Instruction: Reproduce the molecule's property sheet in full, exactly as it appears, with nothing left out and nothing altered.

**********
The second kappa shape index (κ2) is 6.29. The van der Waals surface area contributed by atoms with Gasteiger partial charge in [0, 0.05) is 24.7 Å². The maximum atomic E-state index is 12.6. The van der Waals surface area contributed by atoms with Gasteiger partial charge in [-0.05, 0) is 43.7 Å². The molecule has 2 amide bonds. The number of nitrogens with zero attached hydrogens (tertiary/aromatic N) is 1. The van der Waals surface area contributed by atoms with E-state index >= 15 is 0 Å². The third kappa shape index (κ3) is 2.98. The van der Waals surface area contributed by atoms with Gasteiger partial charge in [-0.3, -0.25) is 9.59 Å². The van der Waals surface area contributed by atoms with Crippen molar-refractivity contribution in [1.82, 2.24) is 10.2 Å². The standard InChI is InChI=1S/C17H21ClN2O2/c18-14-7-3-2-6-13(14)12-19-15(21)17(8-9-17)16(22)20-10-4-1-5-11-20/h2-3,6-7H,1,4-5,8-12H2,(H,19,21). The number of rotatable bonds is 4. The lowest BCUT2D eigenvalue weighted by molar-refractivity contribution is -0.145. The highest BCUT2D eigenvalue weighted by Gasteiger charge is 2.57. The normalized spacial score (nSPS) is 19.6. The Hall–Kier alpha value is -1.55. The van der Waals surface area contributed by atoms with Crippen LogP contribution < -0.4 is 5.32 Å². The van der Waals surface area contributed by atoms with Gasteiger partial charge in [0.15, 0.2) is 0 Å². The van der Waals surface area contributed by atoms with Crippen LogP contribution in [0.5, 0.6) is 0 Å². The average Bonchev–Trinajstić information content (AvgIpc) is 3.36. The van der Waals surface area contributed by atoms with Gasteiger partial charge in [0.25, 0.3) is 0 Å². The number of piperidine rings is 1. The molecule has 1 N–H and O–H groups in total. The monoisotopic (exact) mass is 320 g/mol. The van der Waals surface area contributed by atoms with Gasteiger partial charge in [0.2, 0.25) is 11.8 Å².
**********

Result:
The second kappa shape index (κ2) is 6.29. The van der Waals surface area contributed by atoms with Gasteiger partial charge in [0, 0.05) is 24.7 Å². The maximum atomic E-state index is 12.6. The van der Waals surface area contributed by atoms with Gasteiger partial charge in [-0.05, 0) is 43.7 Å². The molecule has 2 amide bonds. The number of nitrogens with zero attached hydrogens (tertiary/aromatic N) is 1. The van der Waals surface area contributed by atoms with E-state index >= 15 is 0 Å². The third kappa shape index (κ3) is 2.98. The van der Waals surface area contributed by atoms with Gasteiger partial charge in [-0.3, -0.25) is 9.59 Å². The van der Waals surface area contributed by atoms with Crippen molar-refractivity contribution in [1.82, 2.24) is 10.2 Å². The standard InChI is InChI=1S/C17H21ClN2O2/c18-14-7-3-2-6-13(14)12-19-15(21)17(8-9-17)16(22)20-10-4-1-5-11-20/h2-3,6-7H,1,4-5,8-12H2,(H,19,21). The number of rotatable bonds is 4. The lowest BCUT2D eigenvalue weighted by molar-refractivity contribution is -0.145. The highest BCUT2D eigenvalue weighted by Gasteiger charge is 2.57. The normalized spacial score (nSPS) is 19.6. The Hall–Kier alpha value is -1.55. The van der Waals surface area contributed by atoms with Crippen LogP contribution < -0.4 is 5.32 Å². The van der Waals surface area contributed by atoms with Gasteiger partial charge in [0.15, 0.2) is 0 Å². The van der Waals surface area contributed by atoms with Crippen LogP contribution in [0.5, 0.6) is 0 Å². The average Bonchev–Trinajstić information content (AvgIpc) is 3.36. The van der Waals surface area contributed by atoms with Gasteiger partial charge in [0.25, 0.3) is 0 Å². The number of piperidine rings is 1. The molecule has 1 N–H and O–H groups in total. The monoisotopic (exact) mass is 320 g/mol. The van der Waals surface area contributed by atoms with Gasteiger partial charge in [0.2, 0.25) is 11.8 Å².